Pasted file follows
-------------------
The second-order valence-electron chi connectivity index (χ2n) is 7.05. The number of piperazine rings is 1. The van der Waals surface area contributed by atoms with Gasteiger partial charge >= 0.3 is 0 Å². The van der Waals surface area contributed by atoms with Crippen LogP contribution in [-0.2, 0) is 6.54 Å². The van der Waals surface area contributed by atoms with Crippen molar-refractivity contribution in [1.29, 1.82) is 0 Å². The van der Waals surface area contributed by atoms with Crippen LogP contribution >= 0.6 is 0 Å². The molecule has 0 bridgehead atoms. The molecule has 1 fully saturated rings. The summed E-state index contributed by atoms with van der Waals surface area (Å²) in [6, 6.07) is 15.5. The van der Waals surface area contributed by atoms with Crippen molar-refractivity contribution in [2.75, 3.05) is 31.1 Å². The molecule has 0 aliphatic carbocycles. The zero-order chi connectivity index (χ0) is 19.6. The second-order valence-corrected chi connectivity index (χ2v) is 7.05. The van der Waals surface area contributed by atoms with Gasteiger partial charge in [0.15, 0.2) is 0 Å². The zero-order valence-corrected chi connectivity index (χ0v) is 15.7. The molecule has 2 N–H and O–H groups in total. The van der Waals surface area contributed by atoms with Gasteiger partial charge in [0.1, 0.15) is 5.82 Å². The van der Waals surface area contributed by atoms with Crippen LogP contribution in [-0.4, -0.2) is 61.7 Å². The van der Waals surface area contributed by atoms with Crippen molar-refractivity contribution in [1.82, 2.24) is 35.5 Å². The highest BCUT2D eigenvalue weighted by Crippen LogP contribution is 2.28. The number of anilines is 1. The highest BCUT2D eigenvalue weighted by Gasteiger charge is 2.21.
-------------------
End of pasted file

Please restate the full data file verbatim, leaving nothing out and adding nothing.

The second-order valence-electron chi connectivity index (χ2n) is 7.05. The number of piperazine rings is 1. The van der Waals surface area contributed by atoms with Gasteiger partial charge >= 0.3 is 0 Å². The van der Waals surface area contributed by atoms with Crippen LogP contribution in [-0.2, 0) is 6.54 Å². The van der Waals surface area contributed by atoms with Crippen molar-refractivity contribution in [1.29, 1.82) is 0 Å². The van der Waals surface area contributed by atoms with Crippen LogP contribution >= 0.6 is 0 Å². The molecule has 0 bridgehead atoms. The molecule has 1 fully saturated rings. The summed E-state index contributed by atoms with van der Waals surface area (Å²) in [6, 6.07) is 15.5. The van der Waals surface area contributed by atoms with Crippen molar-refractivity contribution in [2.75, 3.05) is 31.1 Å². The molecule has 0 aliphatic carbocycles. The zero-order chi connectivity index (χ0) is 19.6. The second-order valence-corrected chi connectivity index (χ2v) is 7.05. The van der Waals surface area contributed by atoms with Gasteiger partial charge in [0.15, 0.2) is 0 Å². The zero-order valence-corrected chi connectivity index (χ0v) is 15.7. The molecule has 2 N–H and O–H groups in total. The van der Waals surface area contributed by atoms with Gasteiger partial charge in [0.1, 0.15) is 5.82 Å². The van der Waals surface area contributed by atoms with Crippen LogP contribution in [-0.4, -0.2) is 61.7 Å². The van der Waals surface area contributed by atoms with Crippen molar-refractivity contribution in [1.82, 2.24) is 35.5 Å². The highest BCUT2D eigenvalue weighted by Crippen LogP contribution is 2.28. The number of anilines is 1. The highest BCUT2D eigenvalue weighted by Gasteiger charge is 2.21.